It is perhaps premature to think about COVID-19 and the future, about what the virus’ legacy might be. There are, however, several things that are already emerging that might be seen as positive.
The first is that we will be better prepared for future versions of COVID-19 in an environment where there is no vaccine. Next time, when COVID-21, say, arrives, the world will shut down immediately, the virus will run out of steam and we will start again quicker.
Bill Gates predicted viruses as the future of ‘war’ – and how we should prepare – five years’ ago in a TED Talk.
The second is that healthcare systems will be the heroes in this. Already this year we have called them out as the sector that is taking advantage of technology at a rate that should make us look to the future and be a little embarrassed. Already there are vaccines in early stages of testing. Just a few years ago a vaccine would still be years in the future.
Another is that it looks as if the technology sector will get a much needed boost as we all go online in our own environments. Games companies such as Tencent are posting good results, mainly driven by games. The reasonably tame nature of COVID-19 for most people means that online activity can continue – and continue to increase – without pause.
Self isolation can also provide an environment for great ideas and for people to do those things that they have been putting off or always wanted to do. As this video shows, boredom can lead to brilliant ideas.
A downside will be if the situation gets bad enough for stock markets to make liquidity a thing of the past. Although Governments are doing whatever they can to ensure the future does not include a recession, even a depression, until we get good solid news, lack of liquidity remains the major downside.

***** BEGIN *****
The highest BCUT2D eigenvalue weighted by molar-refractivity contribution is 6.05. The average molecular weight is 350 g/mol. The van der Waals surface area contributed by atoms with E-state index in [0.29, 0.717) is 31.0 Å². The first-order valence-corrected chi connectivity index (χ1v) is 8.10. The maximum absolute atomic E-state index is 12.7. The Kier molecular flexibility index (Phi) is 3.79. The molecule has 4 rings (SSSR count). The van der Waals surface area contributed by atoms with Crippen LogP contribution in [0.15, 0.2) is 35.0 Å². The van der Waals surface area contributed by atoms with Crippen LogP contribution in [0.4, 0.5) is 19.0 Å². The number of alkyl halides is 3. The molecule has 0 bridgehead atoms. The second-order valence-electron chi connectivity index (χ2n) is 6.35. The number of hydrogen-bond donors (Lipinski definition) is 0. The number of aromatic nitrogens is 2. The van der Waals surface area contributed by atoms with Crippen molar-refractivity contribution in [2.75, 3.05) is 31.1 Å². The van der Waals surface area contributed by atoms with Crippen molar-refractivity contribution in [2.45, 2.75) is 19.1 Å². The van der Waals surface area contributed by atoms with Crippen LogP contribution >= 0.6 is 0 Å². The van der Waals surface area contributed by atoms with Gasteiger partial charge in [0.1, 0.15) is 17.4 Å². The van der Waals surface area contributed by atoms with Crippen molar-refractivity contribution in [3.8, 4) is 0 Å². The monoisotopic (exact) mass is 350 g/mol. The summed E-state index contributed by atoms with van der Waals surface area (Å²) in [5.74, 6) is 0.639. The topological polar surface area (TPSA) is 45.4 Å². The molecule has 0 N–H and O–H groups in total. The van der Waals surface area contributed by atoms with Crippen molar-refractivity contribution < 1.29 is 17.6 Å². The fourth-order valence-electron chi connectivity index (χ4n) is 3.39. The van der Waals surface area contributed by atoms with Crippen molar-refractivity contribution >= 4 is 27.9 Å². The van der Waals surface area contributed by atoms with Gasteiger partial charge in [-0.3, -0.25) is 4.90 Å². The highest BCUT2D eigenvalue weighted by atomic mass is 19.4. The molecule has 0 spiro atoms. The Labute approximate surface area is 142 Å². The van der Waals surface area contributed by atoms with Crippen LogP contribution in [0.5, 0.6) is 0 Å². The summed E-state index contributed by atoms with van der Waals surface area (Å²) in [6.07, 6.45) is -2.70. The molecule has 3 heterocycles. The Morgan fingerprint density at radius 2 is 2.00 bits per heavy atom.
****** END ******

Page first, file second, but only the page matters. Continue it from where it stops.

The outbreak also proves that, contrary to everything we believed six months ago, it is possible to stop the world. Although the economic impact of this may be catastrophic for some, news from China does seem to point to the effect being short lived.
The good news is that by stopping the world, we are making a difference to climate change indicators and this might just mean that ‘dreams’ of cutting carbon emissions in the future become more of a reality.
There are many jokes on social media about the positive effects of COVID-19 on climate change. One such has an executive walking into the office of the chairman of a global airline. The chairman looks stressed. The executive says “Sir, I have some great news”. The chairman says “anything, give me anything”. The executive says “Sir, we will be carbon neutral by the weekend”.
More seriously, carbon monoxide and dioxide levels over cities such as New York have halved in the last week or so and this will presumably continue for a month or so to come. The same has been reported across major cities in AsiaPacific, notably China.
There will be serious social change too. Humans are social creatures and we can hope that this COVID-19 enforced isolation will make us nicer people both online and off. Having limited access to friends and neighbours must mean that when we can see them we appreciate the experience more. Some, though, do not have our best interests at heart and are exploiting COVID-19 fears.
One scenario that might emerge is that we question just how much we were travelling before the virus stopped us and even ‘reset’ our requirements. This would make some of the targets for future climate change more achievable. This, though, may be a long shot, as past and current thinking is that you can only really do business face to face. But in future?
It is even possible that COVID-19 has a global ‘restore factory settings’ effect and that we end up with global economies back at 1980s levels (which is probably where they should be). From that starting point, economies should roar into action, driven by technology, while the world enjoys the carbon footprint of a small town in the foothills.
That sounds drastic and, for many, ‘the worst-case scenario’. But long term?
Whatever happens, let’s just hope we do not get back to ‘normal’ too soon and get COVID-19 rebounding on us at the end of the year.